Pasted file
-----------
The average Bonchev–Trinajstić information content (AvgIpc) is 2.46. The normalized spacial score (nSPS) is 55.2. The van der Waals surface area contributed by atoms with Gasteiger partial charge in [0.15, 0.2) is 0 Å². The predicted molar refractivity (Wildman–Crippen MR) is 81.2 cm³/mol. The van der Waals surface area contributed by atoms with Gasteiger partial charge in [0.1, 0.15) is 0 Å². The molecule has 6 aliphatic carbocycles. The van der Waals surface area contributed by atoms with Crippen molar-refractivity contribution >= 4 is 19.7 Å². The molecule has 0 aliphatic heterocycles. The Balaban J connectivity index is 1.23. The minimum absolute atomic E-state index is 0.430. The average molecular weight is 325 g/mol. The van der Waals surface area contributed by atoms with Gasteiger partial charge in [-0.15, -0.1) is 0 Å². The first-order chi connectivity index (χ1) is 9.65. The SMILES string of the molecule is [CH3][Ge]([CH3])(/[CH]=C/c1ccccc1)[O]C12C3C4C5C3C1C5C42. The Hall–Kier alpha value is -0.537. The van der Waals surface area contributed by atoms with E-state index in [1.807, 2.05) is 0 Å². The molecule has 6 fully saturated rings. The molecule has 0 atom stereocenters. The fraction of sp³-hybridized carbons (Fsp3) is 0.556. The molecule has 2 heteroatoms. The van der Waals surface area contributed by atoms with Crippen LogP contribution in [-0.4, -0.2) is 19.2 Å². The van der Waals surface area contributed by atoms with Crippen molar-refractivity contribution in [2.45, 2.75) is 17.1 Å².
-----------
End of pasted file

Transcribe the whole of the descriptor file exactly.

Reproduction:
The average Bonchev–Trinajstić information content (AvgIpc) is 2.46. The normalized spacial score (nSPS) is 55.2. The van der Waals surface area contributed by atoms with Gasteiger partial charge in [0.15, 0.2) is 0 Å². The predicted molar refractivity (Wildman–Crippen MR) is 81.2 cm³/mol. The van der Waals surface area contributed by atoms with Gasteiger partial charge in [0.1, 0.15) is 0 Å². The molecule has 6 aliphatic carbocycles. The van der Waals surface area contributed by atoms with Crippen molar-refractivity contribution >= 4 is 19.7 Å². The molecule has 0 aliphatic heterocycles. The Balaban J connectivity index is 1.23. The minimum absolute atomic E-state index is 0.430. The average molecular weight is 325 g/mol. The van der Waals surface area contributed by atoms with Gasteiger partial charge in [-0.15, -0.1) is 0 Å². The first-order chi connectivity index (χ1) is 9.65. The SMILES string of the molecule is [CH3][Ge]([CH3])(/[CH]=C/c1ccccc1)[O]C12C3C4C5C3C1C5C42. The Hall–Kier alpha value is -0.537. The van der Waals surface area contributed by atoms with E-state index in [1.807, 2.05) is 0 Å². The molecule has 6 fully saturated rings. The molecule has 0 atom stereocenters. The fraction of sp³-hybridized carbons (Fsp3) is 0.556. The molecule has 2 heteroatoms. The van der Waals surface area contributed by atoms with Crippen LogP contribution in [-0.4, -0.2) is 19.2 Å². The van der Waals surface area contributed by atoms with Crippen molar-refractivity contribution in [2.45, 2.75) is 17.1 Å².